In 1965, additional specimens from the Lower Lufeng were referred to Platyognathus. It was placed in a new pseudosuchian family, the Platyognathidae, and was considered to be intermediate between Pseudosuchia and Protosuchia.[11] Most later studies of Platyognathus were based on one specimen of the new material known as CUP 2083 which preserved the lower jaw.[1] Some of these studies concluded that Platyognathus was a pseudosuchian related to Sphenosuchus and Pedeticosaurus,[12][13] but most considered it to be a protosuchian.[14][15][16][17][18] One 1986 study also considered the material to be from a protosuchian, but did not consider CUP 2083 to be from Platyognathus because the mandibular symphysis was elongate and unfused, unlike the holotype described by Young which was ossified.[19] Later that year, a new paper also concluded that the newer material did not represent Platyognathus, but considered the specimens and Platyognathus to belong to different basal crocodyliform taxa of uncertain affinities. In that paper, the validity of P. hsui was questioned on the basis of Young's description of the holotype[20]

Neotype[edit]

In 1996, a newly described partial skull known as IVPP V8266 that was referable to Platyognathus was designated as a neotype.[1] It was collected in 1984 from the Lower Lufeng in Yunnan. The authors of the paper that described the neotype agreed with the previous studies that the material described in 1965 does not belong to Platyognathus because CUP 2083 lacks many of the features of the holotype. In CUP 2083, the mandibular symphysis is unfused, there is a single caniniform tooth in the dentary, and there is no groove along the symphysis. This contrasts with the holotype, which has a fused symphysis, at least two caniniform teeth, and a conspicuous trough along the symphysis.[3] The authors also mention that the holotype and CUP 2083 come from two different strata within the "Dark Red Beds" of the Lower Lufeng; the holotype is from stratum 6 of the Dahuangtian locality while CUP 2083 is from stratum 5 of the Dadi locality, about 400m southeast of the Dahuangtian locality. This shows that the two specimens are from different horizons and are likely to belong to different taxa.[1]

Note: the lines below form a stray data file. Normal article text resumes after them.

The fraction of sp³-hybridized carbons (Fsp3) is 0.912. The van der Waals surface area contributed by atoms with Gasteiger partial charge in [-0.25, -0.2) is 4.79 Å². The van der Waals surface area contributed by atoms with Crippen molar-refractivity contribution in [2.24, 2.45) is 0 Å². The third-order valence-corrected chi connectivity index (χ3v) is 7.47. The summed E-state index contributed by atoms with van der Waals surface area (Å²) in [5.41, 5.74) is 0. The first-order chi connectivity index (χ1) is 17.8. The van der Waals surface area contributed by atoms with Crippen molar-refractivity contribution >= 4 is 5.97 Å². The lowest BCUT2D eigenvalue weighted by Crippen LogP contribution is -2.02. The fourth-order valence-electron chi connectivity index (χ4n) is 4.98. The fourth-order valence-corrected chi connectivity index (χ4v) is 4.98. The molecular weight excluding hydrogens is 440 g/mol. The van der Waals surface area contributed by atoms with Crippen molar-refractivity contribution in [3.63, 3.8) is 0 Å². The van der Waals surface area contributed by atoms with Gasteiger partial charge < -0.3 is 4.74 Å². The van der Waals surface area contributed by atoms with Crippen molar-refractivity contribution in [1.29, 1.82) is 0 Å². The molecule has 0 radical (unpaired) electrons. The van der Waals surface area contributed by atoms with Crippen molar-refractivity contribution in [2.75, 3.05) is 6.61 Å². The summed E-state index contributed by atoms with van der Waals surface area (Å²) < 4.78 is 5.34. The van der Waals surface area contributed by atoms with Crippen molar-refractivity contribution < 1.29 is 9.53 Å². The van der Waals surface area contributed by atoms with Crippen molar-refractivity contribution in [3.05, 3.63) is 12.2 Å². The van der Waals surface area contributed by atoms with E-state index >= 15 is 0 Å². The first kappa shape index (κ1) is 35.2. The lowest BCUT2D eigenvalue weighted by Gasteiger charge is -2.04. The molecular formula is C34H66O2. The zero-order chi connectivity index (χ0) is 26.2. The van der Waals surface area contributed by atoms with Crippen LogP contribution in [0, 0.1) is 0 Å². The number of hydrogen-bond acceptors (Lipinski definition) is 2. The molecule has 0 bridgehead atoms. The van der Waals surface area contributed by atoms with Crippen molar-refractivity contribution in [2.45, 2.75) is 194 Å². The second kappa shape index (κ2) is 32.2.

The new skull revealed an additional diagnostic feature of Platyognathus that distinguishes it from other protosuchians: the distinctive curvature of the jugal. Additional diagnostic characters were proposed by the authors, but their character-states cannot be determined in other protosuchian taxa. These characters include a width of the mandibular symphysis across the swellings of the caniniform teeth that is almost equal to the anteroposterior length of the symphysis and an anterolateral process of the ectopterygoid with an inverted V-shaped ridge on the dorsal surface. The shortness of the snout relative to the rest of the skull and the presence of a laterally and ventrally open notch between the premaxilla and maxilla indicate that Platyognathus is a member of Protosuchia as defined by Wu et al. (1994). Because the infratemporal fenestra of Platyognathus is very small and the mandibular symphysis extends posteriorly to the level of the seventh to ninth tooth, the genus is thought to be more derived than Orthosuchus. The authors of the description of the neotype suggested that Platyognathus may be closely related to the clade containing Protosuchidae and Shantungosuchus because it possesses a dentary tooth that fits into a notch between the premaxilla and maxilla. Because Platyognathus is known from such incomplete material, there is yet to be an adequate cladistic analyses that can determine a phylogenetic position for Platyognathus within Protosuchia.[1]